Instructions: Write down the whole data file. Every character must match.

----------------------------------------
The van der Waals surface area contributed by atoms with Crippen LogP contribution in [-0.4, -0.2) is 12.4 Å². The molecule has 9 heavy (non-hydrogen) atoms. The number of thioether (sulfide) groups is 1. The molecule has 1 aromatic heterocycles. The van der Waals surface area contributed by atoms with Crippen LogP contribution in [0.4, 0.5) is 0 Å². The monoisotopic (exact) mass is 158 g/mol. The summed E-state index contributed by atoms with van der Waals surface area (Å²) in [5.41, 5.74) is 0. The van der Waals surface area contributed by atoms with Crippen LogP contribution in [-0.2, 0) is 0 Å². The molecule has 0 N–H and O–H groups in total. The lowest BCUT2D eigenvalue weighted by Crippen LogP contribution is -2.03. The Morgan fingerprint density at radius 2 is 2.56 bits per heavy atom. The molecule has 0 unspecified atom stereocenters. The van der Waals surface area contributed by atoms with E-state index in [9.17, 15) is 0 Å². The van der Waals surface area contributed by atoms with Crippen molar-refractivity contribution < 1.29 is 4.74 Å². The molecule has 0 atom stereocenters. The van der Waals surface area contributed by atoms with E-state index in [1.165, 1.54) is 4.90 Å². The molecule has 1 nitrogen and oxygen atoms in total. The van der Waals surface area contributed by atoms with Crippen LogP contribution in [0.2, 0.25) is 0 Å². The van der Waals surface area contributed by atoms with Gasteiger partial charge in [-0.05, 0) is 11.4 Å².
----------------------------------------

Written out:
The van der Waals surface area contributed by atoms with Crippen LogP contribution in [-0.4, -0.2) is 12.4 Å². The molecule has 9 heavy (non-hydrogen) atoms. The number of thioether (sulfide) groups is 1. The molecule has 1 aromatic heterocycles. The van der Waals surface area contributed by atoms with Crippen LogP contribution in [0.4, 0.5) is 0 Å². The monoisotopic (exact) mass is 158 g/mol. The summed E-state index contributed by atoms with van der Waals surface area (Å²) in [5.41, 5.74) is 0. The van der Waals surface area contributed by atoms with Crippen LogP contribution in [-0.2, 0) is 0 Å². The molecule has 0 N–H and O–H groups in total. The lowest BCUT2D eigenvalue weighted by Crippen LogP contribution is -2.03. The Morgan fingerprint density at radius 2 is 2.56 bits per heavy atom. The molecule has 0 unspecified atom stereocenters. The van der Waals surface area contributed by atoms with E-state index in [9.17, 15) is 0 Å². The van der Waals surface area contributed by atoms with Crippen molar-refractivity contribution < 1.29 is 4.74 Å². The molecule has 0 atom stereocenters. The van der Waals surface area contributed by atoms with E-state index in [1.165, 1.54) is 4.90 Å². The molecule has 1 nitrogen and oxygen atoms in total. The van der Waals surface area contributed by atoms with Crippen LogP contribution in [0.2, 0.25) is 0 Å². The van der Waals surface area contributed by atoms with Gasteiger partial charge in [-0.05, 0) is 11.4 Å².